# How to make a binary function associative? (Or define an n-ary function?)

Suppose I have a simple function that I assign to an operator

f[a_, b_] := a + b
CirclePlus = f


Then I want to write

1 (+) 2 (+) 3


But it doesn't work, because it's trying to evaluate f[1,2,3].

So how does one instruct Mathematica that it should instead evaluate f[f[1,2],3], or alternatively how does one work with infix operators? I'd be okay if I had to write my as f[a_List] instead, and then took care of things myself ...

-- Edit:

As the answer was deleted, note that making the function Flat is not the answer, here, as far as I can see.

-- Edit:

Here is an exact copy of the MMA file to reproduce this problem

In:= f[a_,b_]:=a+b;
f[a_,b_,c_]:=f[f[a,b],c]
CirclePlus=f;
1\[CirclePlus]2\[CirclePlus]5\[CirclePlus]6
Out= f[1,2,5,6]


You can tell it by making a definition what it should do if you have more then 2 arguments:

ClearAll[f];
f[a_, b_, c__] := f[f[a, b], c];
CirclePlus = f


Then you get And of course you have to add the definition of f when it is called as binary function. So for instance, and only for the purpose of showing what happens:

f[a_, b_] := Row[{"(", a, "\[CirclePlus]", b, ")"}] Here is how it looks when you use more than 3 terms. Note that the pattern is recursively applied until there are only 2 arguments in each call: • This only works if I have only three terms; it doesn't make it generally associative (i.e. it doesn't work if there are 4 terms.) – Noon Silk Mar 22 '15 at 9:24
• @NoonSilk And you say this because you have tried it? – halirutan Mar 22 '15 at 9:43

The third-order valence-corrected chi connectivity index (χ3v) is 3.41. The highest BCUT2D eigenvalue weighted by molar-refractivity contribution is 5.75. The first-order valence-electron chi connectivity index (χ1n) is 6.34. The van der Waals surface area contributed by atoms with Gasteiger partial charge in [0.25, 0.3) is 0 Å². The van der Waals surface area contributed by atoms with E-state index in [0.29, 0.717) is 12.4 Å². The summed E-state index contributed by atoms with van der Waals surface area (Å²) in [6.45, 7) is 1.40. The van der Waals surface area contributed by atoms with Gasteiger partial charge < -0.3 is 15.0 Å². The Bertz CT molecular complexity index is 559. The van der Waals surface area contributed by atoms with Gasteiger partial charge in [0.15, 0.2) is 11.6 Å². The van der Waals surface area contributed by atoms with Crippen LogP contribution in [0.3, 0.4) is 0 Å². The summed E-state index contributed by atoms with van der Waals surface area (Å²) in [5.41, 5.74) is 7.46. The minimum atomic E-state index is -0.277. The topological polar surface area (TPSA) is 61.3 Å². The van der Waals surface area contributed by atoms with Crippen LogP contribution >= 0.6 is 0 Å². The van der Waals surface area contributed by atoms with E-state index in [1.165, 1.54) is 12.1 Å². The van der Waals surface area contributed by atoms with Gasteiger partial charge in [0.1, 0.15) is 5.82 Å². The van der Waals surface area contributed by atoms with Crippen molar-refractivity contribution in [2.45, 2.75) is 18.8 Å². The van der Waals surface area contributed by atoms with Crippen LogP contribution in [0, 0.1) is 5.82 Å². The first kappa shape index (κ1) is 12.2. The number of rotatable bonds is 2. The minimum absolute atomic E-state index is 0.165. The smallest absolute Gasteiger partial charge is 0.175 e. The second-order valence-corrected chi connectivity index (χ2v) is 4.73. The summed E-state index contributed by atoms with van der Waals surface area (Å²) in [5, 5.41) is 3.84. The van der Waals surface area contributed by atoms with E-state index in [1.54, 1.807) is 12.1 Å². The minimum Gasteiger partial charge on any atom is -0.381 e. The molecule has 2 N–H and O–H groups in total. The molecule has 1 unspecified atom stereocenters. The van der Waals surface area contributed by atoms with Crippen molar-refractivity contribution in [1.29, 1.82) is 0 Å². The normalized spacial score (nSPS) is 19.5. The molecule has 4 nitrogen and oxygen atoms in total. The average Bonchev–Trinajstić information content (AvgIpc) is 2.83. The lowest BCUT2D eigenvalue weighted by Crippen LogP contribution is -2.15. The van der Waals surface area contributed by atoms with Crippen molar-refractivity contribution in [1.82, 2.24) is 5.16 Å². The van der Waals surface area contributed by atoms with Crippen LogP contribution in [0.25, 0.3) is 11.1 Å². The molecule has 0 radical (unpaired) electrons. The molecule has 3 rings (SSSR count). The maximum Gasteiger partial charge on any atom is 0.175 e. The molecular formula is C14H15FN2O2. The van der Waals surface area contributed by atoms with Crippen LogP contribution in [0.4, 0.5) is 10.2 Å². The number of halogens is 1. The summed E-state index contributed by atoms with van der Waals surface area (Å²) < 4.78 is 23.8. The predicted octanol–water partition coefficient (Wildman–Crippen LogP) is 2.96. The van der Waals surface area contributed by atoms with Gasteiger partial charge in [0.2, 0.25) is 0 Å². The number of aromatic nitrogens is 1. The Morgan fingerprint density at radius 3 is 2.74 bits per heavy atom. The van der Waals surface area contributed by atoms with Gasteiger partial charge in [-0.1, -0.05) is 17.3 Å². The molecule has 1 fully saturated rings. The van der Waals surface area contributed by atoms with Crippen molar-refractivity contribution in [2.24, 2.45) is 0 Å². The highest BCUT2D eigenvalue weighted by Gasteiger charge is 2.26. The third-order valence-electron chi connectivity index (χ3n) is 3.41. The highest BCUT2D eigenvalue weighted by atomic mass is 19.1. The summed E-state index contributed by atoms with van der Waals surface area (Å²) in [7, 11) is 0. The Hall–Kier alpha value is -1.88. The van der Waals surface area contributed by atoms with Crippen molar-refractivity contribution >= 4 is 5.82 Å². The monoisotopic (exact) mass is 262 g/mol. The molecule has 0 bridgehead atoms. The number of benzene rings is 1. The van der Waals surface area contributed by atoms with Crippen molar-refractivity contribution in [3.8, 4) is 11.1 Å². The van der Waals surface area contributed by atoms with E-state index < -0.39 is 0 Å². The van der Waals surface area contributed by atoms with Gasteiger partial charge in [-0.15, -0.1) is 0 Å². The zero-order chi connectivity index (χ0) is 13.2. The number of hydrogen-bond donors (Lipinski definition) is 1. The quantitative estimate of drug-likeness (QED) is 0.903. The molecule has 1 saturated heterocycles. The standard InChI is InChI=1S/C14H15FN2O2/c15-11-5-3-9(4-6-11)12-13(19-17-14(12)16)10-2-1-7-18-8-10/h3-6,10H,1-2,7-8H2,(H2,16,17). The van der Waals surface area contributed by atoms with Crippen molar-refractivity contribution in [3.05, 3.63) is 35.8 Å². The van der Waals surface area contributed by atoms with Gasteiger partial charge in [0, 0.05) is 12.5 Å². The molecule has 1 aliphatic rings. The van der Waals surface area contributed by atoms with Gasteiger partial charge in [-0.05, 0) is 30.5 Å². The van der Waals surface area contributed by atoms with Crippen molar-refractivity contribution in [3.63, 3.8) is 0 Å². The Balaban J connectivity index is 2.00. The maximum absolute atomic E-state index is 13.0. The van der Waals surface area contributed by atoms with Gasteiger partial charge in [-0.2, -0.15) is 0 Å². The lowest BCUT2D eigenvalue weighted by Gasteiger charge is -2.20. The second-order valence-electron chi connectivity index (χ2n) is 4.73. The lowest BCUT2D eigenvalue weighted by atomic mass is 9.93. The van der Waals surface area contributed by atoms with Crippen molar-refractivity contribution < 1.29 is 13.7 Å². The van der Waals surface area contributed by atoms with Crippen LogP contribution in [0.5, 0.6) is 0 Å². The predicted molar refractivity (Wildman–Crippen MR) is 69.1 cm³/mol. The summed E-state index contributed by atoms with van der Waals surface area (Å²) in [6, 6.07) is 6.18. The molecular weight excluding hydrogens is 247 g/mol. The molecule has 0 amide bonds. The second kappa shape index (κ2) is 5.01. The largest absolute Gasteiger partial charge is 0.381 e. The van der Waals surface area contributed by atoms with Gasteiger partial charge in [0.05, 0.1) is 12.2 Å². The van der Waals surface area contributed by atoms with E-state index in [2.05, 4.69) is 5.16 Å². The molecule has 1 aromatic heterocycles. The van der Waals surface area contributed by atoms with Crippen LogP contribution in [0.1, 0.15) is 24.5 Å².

• Yes, I did try it. Did you? – Noon Silk Mar 22 '15 at 9:44
• So you don't get the same result that I get for the 5 arguments in my last example? – halirutan Mar 22 '15 at 9:47
• No. This is what I have: In:= f[a_,b_]:=a+b; f[a_,b_,c_]:=f[f[a,b],c] CirclePlus=f; 1[CirclePlus]2[CirclePlus]5[CirclePlus]6 Out= f[1,2,5,6] – Noon Silk Mar 22 '15 at 9:49

halirutan demonstrated how to adapt your function f to handle multiple arguments but that changes the game: f is no longer a binary function.

The other aspect of this problem is that the CirclePlus operator itself is not binary; rather it accepts a series of arguments as illustrated in the question. CircleMinus is a binary operator, and with it your code works as written:

f[a_, b_] := a + b
CircleMinus = f;

q ⊖ r ⊖ s ⊖ t

q + r + s + t


This of course would be a confusing choice of operator for this function but it serves as illustration. An additional property that must be considered is left versus right association. CircleMinus is left-associative:

CircleMinus = foo;

q ⊖ r ⊖ s ⊖ t

foo[foo[foo[q, r], s], t]


Therefore is right-associative:

Therefore = foo;

q ∴ r ∴ s ∴ t

foo[q, foo[r, foo[s, t]]]


Care should be exercised when choosing an operator for your function!

• Well, in my case I'm actually performing a matrix direct sum, so I wanted the direct sum symbol. And that operation is associative. So how do I make CirclePlus be associative in the way I want? – Noon Silk Mar 22 '15 at 22:51
• @NoonSilk Theoretically you could edit the entry for CirclePlus in UnicodeCharacters.tr following the format described here (6363) but I strongly recommend against it as your code will only work on a similarly modified system. I recommend that you choose a different existing operator, or possibly create a new one as also described in the post linked above. – Mr.Wizard Mar 23 '15 at 3:40
• Yeah, I won't be editing that file. It seems crazy that I can't make this operator associative! – Noon Silk Mar 24 '15 at 21:46
• @NoonSilk I believe it is a design choice, not necessarily one that I defend, but at least one I think I understand. The operator associativity is a low-level property that affects parsing itself. User definitions are applied after parsing. Therefore to affect this one must edit low-level properties, i.e. UnicodeCharacters.tr. Mathematica simply isn't designed to allow low-level modification of the syntax itself; even resource files such as UnicodeCharacters.tr are only limited exceptions to this. One would have to write his own parser to define a truly custom language syntax. – Mr.Wizard Mar 25 '15 at 5:36